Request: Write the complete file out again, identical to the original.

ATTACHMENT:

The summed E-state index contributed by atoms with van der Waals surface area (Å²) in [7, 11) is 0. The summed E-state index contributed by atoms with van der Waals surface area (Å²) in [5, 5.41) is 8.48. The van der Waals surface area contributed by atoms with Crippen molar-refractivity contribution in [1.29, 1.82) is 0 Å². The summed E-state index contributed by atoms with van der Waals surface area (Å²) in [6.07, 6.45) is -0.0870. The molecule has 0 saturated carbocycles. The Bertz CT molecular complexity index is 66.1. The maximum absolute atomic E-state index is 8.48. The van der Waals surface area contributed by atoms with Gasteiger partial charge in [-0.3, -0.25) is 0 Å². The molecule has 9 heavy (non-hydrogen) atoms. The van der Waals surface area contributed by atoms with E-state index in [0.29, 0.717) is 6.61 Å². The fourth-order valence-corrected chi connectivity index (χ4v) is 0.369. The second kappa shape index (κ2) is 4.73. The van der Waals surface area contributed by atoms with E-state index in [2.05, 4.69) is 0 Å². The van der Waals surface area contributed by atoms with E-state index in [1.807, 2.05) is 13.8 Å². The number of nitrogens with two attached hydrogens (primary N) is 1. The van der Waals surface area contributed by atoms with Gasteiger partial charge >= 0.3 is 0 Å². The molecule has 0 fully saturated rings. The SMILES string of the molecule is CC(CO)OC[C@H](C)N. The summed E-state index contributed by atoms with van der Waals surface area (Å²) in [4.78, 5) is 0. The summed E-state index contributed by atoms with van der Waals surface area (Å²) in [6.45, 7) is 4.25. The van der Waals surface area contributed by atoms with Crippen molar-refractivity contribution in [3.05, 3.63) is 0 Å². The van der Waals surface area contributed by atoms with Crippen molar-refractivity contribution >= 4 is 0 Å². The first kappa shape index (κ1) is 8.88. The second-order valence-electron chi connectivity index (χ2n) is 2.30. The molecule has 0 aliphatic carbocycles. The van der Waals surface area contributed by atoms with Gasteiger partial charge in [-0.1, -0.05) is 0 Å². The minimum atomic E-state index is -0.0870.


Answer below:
The summed E-state index contributed by atoms with van der Waals surface area (Å²) in [7, 11) is 0. The summed E-state index contributed by atoms with van der Waals surface area (Å²) in [5, 5.41) is 8.48. The van der Waals surface area contributed by atoms with Crippen molar-refractivity contribution in [1.29, 1.82) is 0 Å². The summed E-state index contributed by atoms with van der Waals surface area (Å²) in [6.07, 6.45) is -0.0870. The molecule has 0 saturated carbocycles. The Bertz CT molecular complexity index is 66.1. The maximum absolute atomic E-state index is 8.48. The van der Waals surface area contributed by atoms with Gasteiger partial charge in [-0.3, -0.25) is 0 Å². The molecule has 9 heavy (non-hydrogen) atoms. The van der Waals surface area contributed by atoms with E-state index in [0.29, 0.717) is 6.61 Å². The fourth-order valence-corrected chi connectivity index (χ4v) is 0.369. The second kappa shape index (κ2) is 4.73. The van der Waals surface area contributed by atoms with E-state index in [2.05, 4.69) is 0 Å². The van der Waals surface area contributed by atoms with E-state index in [1.807, 2.05) is 13.8 Å². The number of nitrogens with two attached hydrogens (primary N) is 1. The van der Waals surface area contributed by atoms with Gasteiger partial charge >= 0.3 is 0 Å². The molecule has 0 fully saturated rings. The SMILES string of the molecule is CC(CO)OC[C@H](C)N. The summed E-state index contributed by atoms with van der Waals surface area (Å²) in [4.78, 5) is 0. The summed E-state index contributed by atoms with van der Waals surface area (Å²) in [6.45, 7) is 4.25. The van der Waals surface area contributed by atoms with Crippen molar-refractivity contribution in [3.05, 3.63) is 0 Å². The van der Waals surface area contributed by atoms with Crippen molar-refractivity contribution >= 4 is 0 Å². The first kappa shape index (κ1) is 8.88. The second-order valence-electron chi connectivity index (χ2n) is 2.30. The molecule has 0 aliphatic carbocycles. The van der Waals surface area contributed by atoms with Gasteiger partial charge in [-0.1, -0.05) is 0 Å². The minimum atomic E-state index is -0.0870.